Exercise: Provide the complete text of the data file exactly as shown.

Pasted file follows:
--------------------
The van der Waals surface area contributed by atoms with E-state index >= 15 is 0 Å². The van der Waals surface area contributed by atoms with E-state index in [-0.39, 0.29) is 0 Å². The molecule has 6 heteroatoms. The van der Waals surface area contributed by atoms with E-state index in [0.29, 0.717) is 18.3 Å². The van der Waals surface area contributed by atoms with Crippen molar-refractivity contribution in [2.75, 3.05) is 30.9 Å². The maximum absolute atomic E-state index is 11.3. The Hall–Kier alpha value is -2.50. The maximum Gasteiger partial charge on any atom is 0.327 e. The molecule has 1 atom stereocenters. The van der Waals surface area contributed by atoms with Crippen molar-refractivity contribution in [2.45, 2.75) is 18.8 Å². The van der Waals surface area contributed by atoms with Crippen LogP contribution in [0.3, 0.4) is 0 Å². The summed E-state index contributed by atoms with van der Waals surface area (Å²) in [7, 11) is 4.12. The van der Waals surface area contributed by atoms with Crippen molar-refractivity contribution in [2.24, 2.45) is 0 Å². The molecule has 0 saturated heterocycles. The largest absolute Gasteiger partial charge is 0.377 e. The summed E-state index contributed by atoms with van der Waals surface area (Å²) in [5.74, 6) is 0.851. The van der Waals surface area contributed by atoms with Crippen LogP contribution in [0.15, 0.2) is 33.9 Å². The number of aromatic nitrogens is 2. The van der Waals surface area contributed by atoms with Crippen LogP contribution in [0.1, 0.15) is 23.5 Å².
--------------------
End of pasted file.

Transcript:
The van der Waals surface area contributed by atoms with E-state index >= 15 is 0 Å². The van der Waals surface area contributed by atoms with E-state index in [-0.39, 0.29) is 0 Å². The molecule has 6 heteroatoms. The van der Waals surface area contributed by atoms with E-state index in [0.29, 0.717) is 18.3 Å². The van der Waals surface area contributed by atoms with Crippen molar-refractivity contribution in [2.75, 3.05) is 30.9 Å². The maximum absolute atomic E-state index is 11.3. The Hall–Kier alpha value is -2.50. The maximum Gasteiger partial charge on any atom is 0.327 e. The molecule has 1 atom stereocenters. The van der Waals surface area contributed by atoms with Crippen molar-refractivity contribution in [2.45, 2.75) is 18.8 Å². The van der Waals surface area contributed by atoms with Crippen LogP contribution in [0.3, 0.4) is 0 Å². The summed E-state index contributed by atoms with van der Waals surface area (Å²) in [7, 11) is 4.12. The van der Waals surface area contributed by atoms with Crippen molar-refractivity contribution in [2.24, 2.45) is 0 Å². The molecule has 0 saturated heterocycles. The largest absolute Gasteiger partial charge is 0.377 e. The summed E-state index contributed by atoms with van der Waals surface area (Å²) in [5.74, 6) is 0.851. The van der Waals surface area contributed by atoms with Crippen LogP contribution in [0.15, 0.2) is 33.9 Å². The number of aromatic nitrogens is 2. The van der Waals surface area contributed by atoms with Crippen LogP contribution in [0.1, 0.15) is 23.5 Å².